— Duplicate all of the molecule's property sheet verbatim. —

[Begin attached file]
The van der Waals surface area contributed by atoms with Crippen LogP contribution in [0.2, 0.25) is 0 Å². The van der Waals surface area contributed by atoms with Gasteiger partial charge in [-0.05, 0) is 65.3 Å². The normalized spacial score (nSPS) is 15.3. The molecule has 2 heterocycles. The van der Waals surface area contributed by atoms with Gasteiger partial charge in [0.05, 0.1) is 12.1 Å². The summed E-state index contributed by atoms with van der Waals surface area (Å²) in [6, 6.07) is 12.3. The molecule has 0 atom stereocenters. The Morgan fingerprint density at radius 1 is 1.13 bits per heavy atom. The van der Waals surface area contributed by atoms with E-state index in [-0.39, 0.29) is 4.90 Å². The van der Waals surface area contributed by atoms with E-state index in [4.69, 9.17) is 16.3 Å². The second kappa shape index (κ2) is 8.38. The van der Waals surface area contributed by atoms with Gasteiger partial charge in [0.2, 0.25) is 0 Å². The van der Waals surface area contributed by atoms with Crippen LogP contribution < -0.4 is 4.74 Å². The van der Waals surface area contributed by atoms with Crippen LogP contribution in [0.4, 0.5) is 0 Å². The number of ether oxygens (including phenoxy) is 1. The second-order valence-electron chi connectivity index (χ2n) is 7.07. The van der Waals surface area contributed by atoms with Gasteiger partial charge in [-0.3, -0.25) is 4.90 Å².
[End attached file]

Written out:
The van der Waals surface area contributed by atoms with Crippen LogP contribution in [0.2, 0.25) is 0 Å². The van der Waals surface area contributed by atoms with Gasteiger partial charge in [-0.05, 0) is 65.3 Å². The normalized spacial score (nSPS) is 15.3. The molecule has 2 heterocycles. The van der Waals surface area contributed by atoms with Gasteiger partial charge in [0.05, 0.1) is 12.1 Å². The summed E-state index contributed by atoms with van der Waals surface area (Å²) in [6, 6.07) is 12.3. The molecule has 0 atom stereocenters. The Morgan fingerprint density at radius 1 is 1.13 bits per heavy atom. The van der Waals surface area contributed by atoms with E-state index in [-0.39, 0.29) is 4.90 Å². The van der Waals surface area contributed by atoms with E-state index in [4.69, 9.17) is 16.3 Å². The second kappa shape index (κ2) is 8.38. The van der Waals surface area contributed by atoms with Gasteiger partial charge in [0.2, 0.25) is 0 Å². The van der Waals surface area contributed by atoms with Crippen LogP contribution < -0.4 is 4.74 Å². The van der Waals surface area contributed by atoms with Crippen LogP contribution in [0.4, 0.5) is 0 Å². The number of ether oxygens (including phenoxy) is 1. The second-order valence-electron chi connectivity index (χ2n) is 7.07. The van der Waals surface area contributed by atoms with Gasteiger partial charge in [-0.3, -0.25) is 4.90 Å².